And strangest of all, talks are afoot to remake the movie! Go figure. The audience is the final arbiter of any film. They will love it or hate it no matter what formula you use to make it. And although no one is ever going to confuse FROGTOWN with a work by David Lean, or even David Cronenberg, it still has its enthusiastic fans for being one of the weirdest post-apocalyptic movies of the late 80s. An Australian rock band calls itself HELL COMES TO FROGTOWN, and the animated FAMILY GUY TV show’s third episode in their fifth season was titled HELL COMES TO QUAHOG.
All this is to celebrate the recently deceased Rowdy Roddy Piper, who I initially did NOT want to play Sam Hell, but whose performance made me eat my words and embrace him as one of the few things about the completed film I actually liked. And his performance in my film led to him starring in John Carpenter’s THEY LIVE, and continuing making at least a dozen passable B movies.
All this is in tribute to Roddy, may he rest in peace, and to show you how difficult and soul-searing it is to make even what a lot of people think is a piece of crap movie. And this also salutes Don Jackson for coming up with the initial outrageous concept, and for trying his best to save the movie from the Coneheads who flubbed the opportunity to make something that could have been better executed, and also a way for me to thank the loyal fans who saw past the errors and compromises and flabby filmmaking to see the fun and frolic of the ideas in the movie and embrace it as one of their favorites. Pray that if there IS a remake, that it far exceeds even my humble vision for it. You fans, man, you really rock, and thank you for seeing past the creative limits of many B movies and giving them a chance to entertain you in their own clumsy fashion. I’ll tell you one thing, out of lack of creative vision and desperation, a lot of your favorite B movies are currently being remade by Hollywood, pumping obscene amounts of money into them and killing their low budget charm in the process. But there are always the originals. Vive la Originals!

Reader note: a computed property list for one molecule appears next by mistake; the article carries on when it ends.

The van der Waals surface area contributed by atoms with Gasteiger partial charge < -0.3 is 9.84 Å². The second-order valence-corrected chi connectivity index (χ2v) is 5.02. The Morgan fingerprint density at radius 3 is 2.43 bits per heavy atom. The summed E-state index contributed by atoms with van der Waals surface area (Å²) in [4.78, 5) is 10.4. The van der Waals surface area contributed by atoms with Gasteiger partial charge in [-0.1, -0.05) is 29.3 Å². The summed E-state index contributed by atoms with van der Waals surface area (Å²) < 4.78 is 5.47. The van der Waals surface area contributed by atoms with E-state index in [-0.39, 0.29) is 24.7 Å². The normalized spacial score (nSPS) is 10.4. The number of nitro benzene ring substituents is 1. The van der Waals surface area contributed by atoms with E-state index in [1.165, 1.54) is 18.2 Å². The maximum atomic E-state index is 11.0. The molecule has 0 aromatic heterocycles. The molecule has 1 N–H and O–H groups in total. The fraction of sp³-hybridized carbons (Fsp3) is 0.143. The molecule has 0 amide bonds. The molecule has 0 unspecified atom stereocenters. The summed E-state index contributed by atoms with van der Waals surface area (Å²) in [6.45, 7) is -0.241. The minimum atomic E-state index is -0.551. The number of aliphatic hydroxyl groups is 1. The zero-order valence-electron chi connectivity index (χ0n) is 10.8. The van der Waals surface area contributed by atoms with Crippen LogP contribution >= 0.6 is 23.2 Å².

Read more great filmmaker commentaries in Straight to Video III, as well as great fiction from hot new authors who have created there own ultimate B movies. Straight to Video: Collect them All. Visit Amazon.com!